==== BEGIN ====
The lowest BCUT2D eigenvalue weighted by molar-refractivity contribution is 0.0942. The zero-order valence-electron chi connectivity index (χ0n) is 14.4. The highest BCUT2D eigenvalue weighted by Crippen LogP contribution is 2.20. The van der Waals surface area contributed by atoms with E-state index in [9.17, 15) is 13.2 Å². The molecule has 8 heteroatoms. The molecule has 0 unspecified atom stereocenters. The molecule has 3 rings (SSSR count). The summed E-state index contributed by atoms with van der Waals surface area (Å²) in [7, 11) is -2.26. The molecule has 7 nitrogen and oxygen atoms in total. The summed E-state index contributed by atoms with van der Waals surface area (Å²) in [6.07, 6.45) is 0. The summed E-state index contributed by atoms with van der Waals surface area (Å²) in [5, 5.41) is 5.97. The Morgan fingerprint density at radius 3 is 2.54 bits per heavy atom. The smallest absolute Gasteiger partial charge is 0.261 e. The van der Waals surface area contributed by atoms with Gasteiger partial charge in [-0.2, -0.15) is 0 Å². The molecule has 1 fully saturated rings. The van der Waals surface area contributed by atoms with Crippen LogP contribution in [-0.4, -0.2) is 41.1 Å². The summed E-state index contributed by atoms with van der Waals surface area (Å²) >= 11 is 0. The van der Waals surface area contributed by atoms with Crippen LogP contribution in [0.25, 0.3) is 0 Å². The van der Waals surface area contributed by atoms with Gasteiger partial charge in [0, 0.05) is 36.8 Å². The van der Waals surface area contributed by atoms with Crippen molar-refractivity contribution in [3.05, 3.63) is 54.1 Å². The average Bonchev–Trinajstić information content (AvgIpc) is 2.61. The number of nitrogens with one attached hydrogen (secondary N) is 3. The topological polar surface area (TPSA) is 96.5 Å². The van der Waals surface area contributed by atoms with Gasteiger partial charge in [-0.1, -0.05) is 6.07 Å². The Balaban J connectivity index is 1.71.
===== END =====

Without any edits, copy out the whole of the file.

The lowest BCUT2D eigenvalue weighted by molar-refractivity contribution is 0.0942. The zero-order valence-electron chi connectivity index (χ0n) is 14.4. The highest BCUT2D eigenvalue weighted by Crippen LogP contribution is 2.20. The van der Waals surface area contributed by atoms with E-state index in [9.17, 15) is 13.2 Å². The molecule has 8 heteroatoms. The molecule has 0 unspecified atom stereocenters. The molecule has 3 rings (SSSR count). The summed E-state index contributed by atoms with van der Waals surface area (Å²) in [7, 11) is -2.26. The molecule has 7 nitrogen and oxygen atoms in total. The summed E-state index contributed by atoms with van der Waals surface area (Å²) in [6.07, 6.45) is 0. The summed E-state index contributed by atoms with van der Waals surface area (Å²) in [5, 5.41) is 5.97. The Morgan fingerprint density at radius 3 is 2.54 bits per heavy atom. The smallest absolute Gasteiger partial charge is 0.261 e. The van der Waals surface area contributed by atoms with Gasteiger partial charge in [-0.2, -0.15) is 0 Å². The molecule has 1 fully saturated rings. The van der Waals surface area contributed by atoms with Crippen LogP contribution in [-0.4, -0.2) is 41.1 Å². The summed E-state index contributed by atoms with van der Waals surface area (Å²) >= 11 is 0. The van der Waals surface area contributed by atoms with Crippen LogP contribution in [0.25, 0.3) is 0 Å². The van der Waals surface area contributed by atoms with Gasteiger partial charge in [0, 0.05) is 36.8 Å². The van der Waals surface area contributed by atoms with Crippen molar-refractivity contribution in [3.05, 3.63) is 54.1 Å². The average Bonchev–Trinajstić information content (AvgIpc) is 2.61. The number of nitrogens with one attached hydrogen (secondary N) is 3. The topological polar surface area (TPSA) is 96.5 Å². The van der Waals surface area contributed by atoms with Gasteiger partial charge in [-0.1, -0.05) is 6.07 Å². The Balaban J connectivity index is 1.71.